Before you speak, try to label people, places and objects in a way that it is easy for any listeners to understand.

What words am I using?

It’s well known that our use of nouns and verbs (or lack of them) gives an insight into where we grew up, our education, our thoughts and our feelings.

Less well known is that the use of pronouns offers a critical insight into how we emotionally code our sentences. James Pennebaker’s research in the 1990’s concluded that function words are important keys to someone’s psychological state and reveal much more than content words do.

Starting a sentence with “I think…” demonstrates self-focus rather than empathy with the speaker, whereas asking the speaker to elaborate or quantify what they’re saying clearly shows that you’re listening and have respect even if you disagree.

Advertising

Is the map really the territory?

Before speaking, we sometimes construct a scenario that makes us act in a way that isn’t necessarily reflective of the actual situation.

A while ago, John promised to help me out in a big way with a project that I was working on. After an initial meeting and some big promises, we put together a plan and set off on its execution. A week or so went by, and I tried to get a hold of John to see how things were going. After voice mails and emails with no reply and general silence, I tried again a week later and still got no response.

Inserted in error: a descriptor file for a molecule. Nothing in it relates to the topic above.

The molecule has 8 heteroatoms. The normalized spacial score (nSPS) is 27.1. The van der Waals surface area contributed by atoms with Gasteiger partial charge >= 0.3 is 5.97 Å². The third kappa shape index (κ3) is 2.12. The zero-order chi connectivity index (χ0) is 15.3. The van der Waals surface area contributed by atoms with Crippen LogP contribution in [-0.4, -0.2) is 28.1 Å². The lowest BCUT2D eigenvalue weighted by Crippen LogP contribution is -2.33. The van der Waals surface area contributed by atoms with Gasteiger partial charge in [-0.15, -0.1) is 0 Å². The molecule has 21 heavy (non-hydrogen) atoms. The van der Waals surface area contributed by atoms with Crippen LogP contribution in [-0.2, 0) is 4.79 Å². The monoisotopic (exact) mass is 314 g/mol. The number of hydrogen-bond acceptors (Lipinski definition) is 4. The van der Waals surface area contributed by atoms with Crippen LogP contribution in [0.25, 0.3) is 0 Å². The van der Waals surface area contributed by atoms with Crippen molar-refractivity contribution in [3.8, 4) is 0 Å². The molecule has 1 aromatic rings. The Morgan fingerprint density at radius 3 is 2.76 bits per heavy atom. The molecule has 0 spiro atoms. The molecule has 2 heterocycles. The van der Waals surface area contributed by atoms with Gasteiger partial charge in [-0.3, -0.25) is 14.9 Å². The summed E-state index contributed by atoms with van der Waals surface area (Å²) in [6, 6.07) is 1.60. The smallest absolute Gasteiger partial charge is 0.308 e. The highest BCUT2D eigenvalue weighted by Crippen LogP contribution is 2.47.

I was frustrated and started to get more than a bit vexed. The project obviously meant more to me than it did to him, and I started to construct all manner of crazy scenarios. I finally got through to John and immediately started a mild rant about making promises you can’t keep. He stopped me in my tracks with the news that his brother had died. If I’d have just thought before I spoke…

Read Next